5 Mountains Deadlier Than Everest
© Keren Su/CORBIS
Hundreds of climbers have lost their lives trying to conquer Everest, including four last weekend. But the tallest mountain in the world is not actually the most lethal. Approximately 3,000 climbers have successfully reached Everest’s peak, including a 13-year-old, a blind person, and a 73-year-old woman who this month broke her own record for oldest female climber. Here are five mountains considered to be more challenging and deadly than Everest.
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Climbers attempted to scale Kangchenjunga, the world’s third-highest mountain, for fifty years before finally reaching its peak in 1955. The mountain, plagued by avalanches and inclement weather, lacks a direct route, which can make for a confusing and treacherous climb. And while most mountains have boasted improved fatality rates in recent years thanks to better gear and technology, Kangchenjunga is the exception. Death rates since the 1990s have reached as high as 22 percent. Only 187 climbers have summited Kangchenjunga.
Located between China and Pakistan
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K2 kills one climber for every four who summit. Conquering the “holy grail of mountaineering” means dealing with steeper, icier slopes and less predictable weather than on Everest. Some 280 people have summited K2 since 1954, when it was first conquered. Dozens of deaths have been recorded since 1939, most of which occurred during the descent. While the overall death toll is reportedly less than Everest’s, the proportion of those killed to the number of people who have attempted climbing K2 is significantly higher. The death rate recorded since the 1990s sits just below Kangchenjunga’s at 19.7 percent.
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Since the first ascent in 1950, Annapurna has only been climbed by about 130 people, and approximately 53 have died trying. It may be only the 10th highest mountain peak in the world, but with a death rate of 41 percent, it is statistically the most dangerous.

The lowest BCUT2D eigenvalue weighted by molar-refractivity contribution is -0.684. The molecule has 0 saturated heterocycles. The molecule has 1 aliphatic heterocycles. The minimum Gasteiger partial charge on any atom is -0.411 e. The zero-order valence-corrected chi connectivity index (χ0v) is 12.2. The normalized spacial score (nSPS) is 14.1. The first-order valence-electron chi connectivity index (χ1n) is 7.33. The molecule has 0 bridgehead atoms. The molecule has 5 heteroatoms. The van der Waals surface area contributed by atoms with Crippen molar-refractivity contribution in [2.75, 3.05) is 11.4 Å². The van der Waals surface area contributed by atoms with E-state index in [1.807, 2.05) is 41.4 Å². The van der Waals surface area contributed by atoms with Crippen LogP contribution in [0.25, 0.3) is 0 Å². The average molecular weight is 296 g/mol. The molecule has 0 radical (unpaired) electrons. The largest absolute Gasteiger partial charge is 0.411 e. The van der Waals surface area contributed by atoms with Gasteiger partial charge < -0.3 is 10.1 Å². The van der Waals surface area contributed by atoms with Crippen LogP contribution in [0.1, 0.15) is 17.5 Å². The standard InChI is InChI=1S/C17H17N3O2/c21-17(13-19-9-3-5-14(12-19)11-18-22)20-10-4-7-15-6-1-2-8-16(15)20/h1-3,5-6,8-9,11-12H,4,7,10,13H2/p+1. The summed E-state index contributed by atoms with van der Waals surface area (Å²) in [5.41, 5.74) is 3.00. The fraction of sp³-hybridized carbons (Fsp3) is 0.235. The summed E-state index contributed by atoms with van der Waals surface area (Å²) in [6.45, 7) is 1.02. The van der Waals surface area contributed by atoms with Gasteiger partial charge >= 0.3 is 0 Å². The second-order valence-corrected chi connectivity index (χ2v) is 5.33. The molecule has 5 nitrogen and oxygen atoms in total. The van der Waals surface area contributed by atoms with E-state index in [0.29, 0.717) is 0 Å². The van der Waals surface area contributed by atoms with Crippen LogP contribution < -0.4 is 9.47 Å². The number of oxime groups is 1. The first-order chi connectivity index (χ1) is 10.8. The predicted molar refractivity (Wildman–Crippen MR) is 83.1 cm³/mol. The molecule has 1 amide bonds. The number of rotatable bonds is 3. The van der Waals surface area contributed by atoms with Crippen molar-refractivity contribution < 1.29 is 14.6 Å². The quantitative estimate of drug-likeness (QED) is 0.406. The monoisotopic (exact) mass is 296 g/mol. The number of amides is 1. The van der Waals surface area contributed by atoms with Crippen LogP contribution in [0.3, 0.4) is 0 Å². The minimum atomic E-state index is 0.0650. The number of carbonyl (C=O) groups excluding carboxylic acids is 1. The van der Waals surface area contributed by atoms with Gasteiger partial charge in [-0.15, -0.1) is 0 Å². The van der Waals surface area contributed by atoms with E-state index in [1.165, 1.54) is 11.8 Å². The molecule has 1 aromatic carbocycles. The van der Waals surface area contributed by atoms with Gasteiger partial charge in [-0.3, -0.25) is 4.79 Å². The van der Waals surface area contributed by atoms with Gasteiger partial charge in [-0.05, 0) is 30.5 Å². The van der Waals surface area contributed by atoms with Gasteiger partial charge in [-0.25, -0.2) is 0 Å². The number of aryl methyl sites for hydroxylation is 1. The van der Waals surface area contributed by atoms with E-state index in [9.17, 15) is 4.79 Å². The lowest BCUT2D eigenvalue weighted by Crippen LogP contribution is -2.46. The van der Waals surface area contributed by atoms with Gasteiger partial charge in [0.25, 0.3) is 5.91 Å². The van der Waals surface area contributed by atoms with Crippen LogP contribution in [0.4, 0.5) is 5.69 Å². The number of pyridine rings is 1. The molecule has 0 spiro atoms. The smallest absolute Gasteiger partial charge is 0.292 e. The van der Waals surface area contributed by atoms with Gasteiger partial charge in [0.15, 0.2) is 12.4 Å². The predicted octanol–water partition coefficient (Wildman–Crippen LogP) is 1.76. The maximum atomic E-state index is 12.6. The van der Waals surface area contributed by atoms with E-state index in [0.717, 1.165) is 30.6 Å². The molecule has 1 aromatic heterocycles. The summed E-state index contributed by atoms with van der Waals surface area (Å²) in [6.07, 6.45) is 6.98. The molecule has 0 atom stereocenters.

4. Nanga Parbat
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Known affectionately as the Man Eater, Nanga Parbat is the ninth-largest mountain in the world. But its mountain face, at 15,000 feet, is the highest on the planet. This wall of ice on its southern side has mesmerized climbers since its first successful ascent in 1953. More than 263 people have summited the mountain since, but over the years 62 have died trying. Since the bulk of those deaths occurred before 1953, however, the mountain’s recent death rate is much improved at 5.5 percent, just above Everest’s 4.4 percent.
5. The Eiger
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The Eiger, German for ogre, is nowhere near the tallest mountain, but it still has one of the most daunting reputations in the climbing world thanks to its infamous north face. Nicknamed Death Wall, the 6,000-foot face is so dangerous that it’s actually safest to climb during the coldest months of the year because fewer rocks will fall with the melting ice. The mountain was first summited in 1938 and at least 64 climbers have died attempting to do the same.
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